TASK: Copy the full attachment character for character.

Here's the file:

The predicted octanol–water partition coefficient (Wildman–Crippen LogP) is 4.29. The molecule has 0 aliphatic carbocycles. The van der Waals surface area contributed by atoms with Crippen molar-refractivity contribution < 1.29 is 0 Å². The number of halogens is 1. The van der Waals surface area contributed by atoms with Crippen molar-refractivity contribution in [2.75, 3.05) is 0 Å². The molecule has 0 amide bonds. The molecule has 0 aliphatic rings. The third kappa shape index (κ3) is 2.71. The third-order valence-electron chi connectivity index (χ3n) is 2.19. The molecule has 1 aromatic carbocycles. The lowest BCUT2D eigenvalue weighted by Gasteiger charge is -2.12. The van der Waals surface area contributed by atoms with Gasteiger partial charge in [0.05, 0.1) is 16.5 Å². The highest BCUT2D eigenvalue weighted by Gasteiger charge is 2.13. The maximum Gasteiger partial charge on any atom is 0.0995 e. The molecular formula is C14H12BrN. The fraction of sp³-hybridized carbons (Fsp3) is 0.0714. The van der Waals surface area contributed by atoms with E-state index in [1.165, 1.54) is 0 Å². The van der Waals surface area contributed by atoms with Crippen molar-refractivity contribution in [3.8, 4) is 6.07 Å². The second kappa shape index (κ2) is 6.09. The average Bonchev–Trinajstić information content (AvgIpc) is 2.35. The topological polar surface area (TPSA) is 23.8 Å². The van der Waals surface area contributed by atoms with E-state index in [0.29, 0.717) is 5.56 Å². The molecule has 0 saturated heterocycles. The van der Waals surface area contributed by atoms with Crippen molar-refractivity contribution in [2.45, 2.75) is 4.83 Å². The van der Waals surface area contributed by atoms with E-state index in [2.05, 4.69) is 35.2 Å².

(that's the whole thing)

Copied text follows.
The predicted octanol–water partition coefficient (Wildman–Crippen LogP) is 4.29. The molecule has 0 aliphatic carbocycles. The van der Waals surface area contributed by atoms with Crippen molar-refractivity contribution < 1.29 is 0 Å². The number of halogens is 1. The van der Waals surface area contributed by atoms with Crippen molar-refractivity contribution in [2.75, 3.05) is 0 Å². The molecule has 0 amide bonds. The molecule has 0 aliphatic rings. The third kappa shape index (κ3) is 2.71. The third-order valence-electron chi connectivity index (χ3n) is 2.19. The molecule has 1 aromatic carbocycles. The lowest BCUT2D eigenvalue weighted by Gasteiger charge is -2.12. The van der Waals surface area contributed by atoms with Gasteiger partial charge in [0.05, 0.1) is 16.5 Å². The highest BCUT2D eigenvalue weighted by Gasteiger charge is 2.13. The maximum Gasteiger partial charge on any atom is 0.0995 e. The molecular formula is C14H12BrN. The fraction of sp³-hybridized carbons (Fsp3) is 0.0714. The van der Waals surface area contributed by atoms with E-state index in [1.165, 1.54) is 0 Å². The van der Waals surface area contributed by atoms with Crippen molar-refractivity contribution in [3.8, 4) is 6.07 Å². The second kappa shape index (κ2) is 6.09. The average Bonchev–Trinajstić information content (AvgIpc) is 2.35. The topological polar surface area (TPSA) is 23.8 Å². The van der Waals surface area contributed by atoms with E-state index in [0.29, 0.717) is 5.56 Å². The molecule has 0 saturated heterocycles. The van der Waals surface area contributed by atoms with Crippen molar-refractivity contribution in [2.45, 2.75) is 4.83 Å². The van der Waals surface area contributed by atoms with E-state index in [2.05, 4.69) is 35.2 Å².